Melissa_rycroft_dancing_with_the_st

You see, Melissa Rycroft has a hidden talent that could become the key to this dancefest finally winning the one Emmy Award you'd think would be its almost automatically — choreography. Before we got to know this charmer as one of the women vying for Jason Mesnick's attentions on "The Bachelor," Rycroft performed with the renowned Dallas Cowboy Cheerleaders.

Melissa Rycroft and Holly Madison join singers (Belinda Carlisle, Lil' Kim and Chuck Wicks), athletes (gymnast Shawn Johnson, rodeo rider Ty Murray and ex-NFLer Lawrence Taylor), and actors (David Alan Grier, Gilles Marini and Denise Richards) as well as oddball Steve-O and Apple co-founder Steve Wozniak.

Surprising as it seems, this celebrity dance-off has lost the choreography Emmy three years running. In 2006, "Dancing with the Stars" had three noms in the category but lost to "High School Musical." In 2007, there was a three-way tie as "So You Think You Can Dance" took two Emmys and "Tony Bennett: An American Classic" also won, leaving "Dancing With the Stars" the sole loser. Last year, "So You Think You Can Dance" repeated, albeit with just one win.

Over those first three years of Emmy eligibility, "Dancing with the Stars" has managed only four technical wins from its 23 nominations. Besides that embarrassing shutout in the choreography category, the show has lost the reality competition title three years running to "The Amazing Race." And last September, "Dancing with the Stars" emcee Tom Bergeron lost the first Emmy race for reality show host to Jeff Probst of "Survivor."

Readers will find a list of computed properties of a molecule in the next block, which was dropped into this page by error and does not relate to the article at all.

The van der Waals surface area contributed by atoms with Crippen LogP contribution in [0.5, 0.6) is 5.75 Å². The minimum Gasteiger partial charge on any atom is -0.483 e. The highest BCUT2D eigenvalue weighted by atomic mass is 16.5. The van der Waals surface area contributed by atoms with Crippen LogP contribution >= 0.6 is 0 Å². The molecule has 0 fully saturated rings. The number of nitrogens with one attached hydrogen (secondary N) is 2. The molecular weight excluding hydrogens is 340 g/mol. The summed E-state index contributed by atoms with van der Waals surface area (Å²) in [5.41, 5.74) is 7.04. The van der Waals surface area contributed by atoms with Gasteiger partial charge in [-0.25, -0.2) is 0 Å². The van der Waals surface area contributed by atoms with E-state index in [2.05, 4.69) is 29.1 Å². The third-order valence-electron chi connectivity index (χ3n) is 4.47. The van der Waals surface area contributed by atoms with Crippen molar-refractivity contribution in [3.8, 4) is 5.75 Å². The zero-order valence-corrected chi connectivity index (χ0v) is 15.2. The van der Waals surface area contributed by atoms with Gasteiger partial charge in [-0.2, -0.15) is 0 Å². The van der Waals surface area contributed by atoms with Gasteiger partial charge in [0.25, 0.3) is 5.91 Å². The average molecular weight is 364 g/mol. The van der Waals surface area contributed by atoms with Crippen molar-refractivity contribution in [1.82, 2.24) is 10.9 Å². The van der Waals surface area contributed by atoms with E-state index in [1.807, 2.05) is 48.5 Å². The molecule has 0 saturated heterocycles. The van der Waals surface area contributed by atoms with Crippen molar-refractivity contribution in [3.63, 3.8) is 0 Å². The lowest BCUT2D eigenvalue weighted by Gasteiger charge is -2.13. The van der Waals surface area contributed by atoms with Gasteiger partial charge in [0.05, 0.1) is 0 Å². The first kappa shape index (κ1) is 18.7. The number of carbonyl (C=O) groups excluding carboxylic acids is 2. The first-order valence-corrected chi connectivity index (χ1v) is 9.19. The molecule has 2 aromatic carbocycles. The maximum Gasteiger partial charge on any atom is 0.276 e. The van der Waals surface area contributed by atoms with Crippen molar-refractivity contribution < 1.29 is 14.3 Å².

Rumor has it that the judges of these reality competition shows will be getting their own category at the next Emmy Awards. When we polled you in September about which judge of "Dancing with the Stars" deserved to claim this new prize, you overwhelmingly went with Bruno Tonioli. He reaped slightly more than half of the 1,348 votes cast in our "Dancing with the Stars" poll, followed by 29% for Len Goodman and 20% for Carrie Ann Inaba. Wil these three cut the under-rehearsed Rycroft and Madison any slack tonight? Stay tuned.

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Photo: ABC

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'Dancing with the Stars' yet to waltz off with choreography Emmy

February 10, 2009 | 10:05 am

"Dancing With the Stars" returns March 9 on ABC. The just announced lineup of celebrities should generate enough star power among them to make this eighth season another ratings winner -- and perhaps a serious Emmy Awards contender. There are a quartet of singers (Belinda Carlisle, Jewel, Lil' Kim and Chuck Wicks), three athletes (gymnast Shawn Johnson, rodeo rider Ty Murray and ex-NFLer Lawrence Taylor) and actors (David Alan Grier, Gilles Marini, and Denise Richards). Rounding out the roster are oddball Steve-O, "Access Hollywood" anchor Nancy O'Dell and Apple co-founder Steve Wozniak.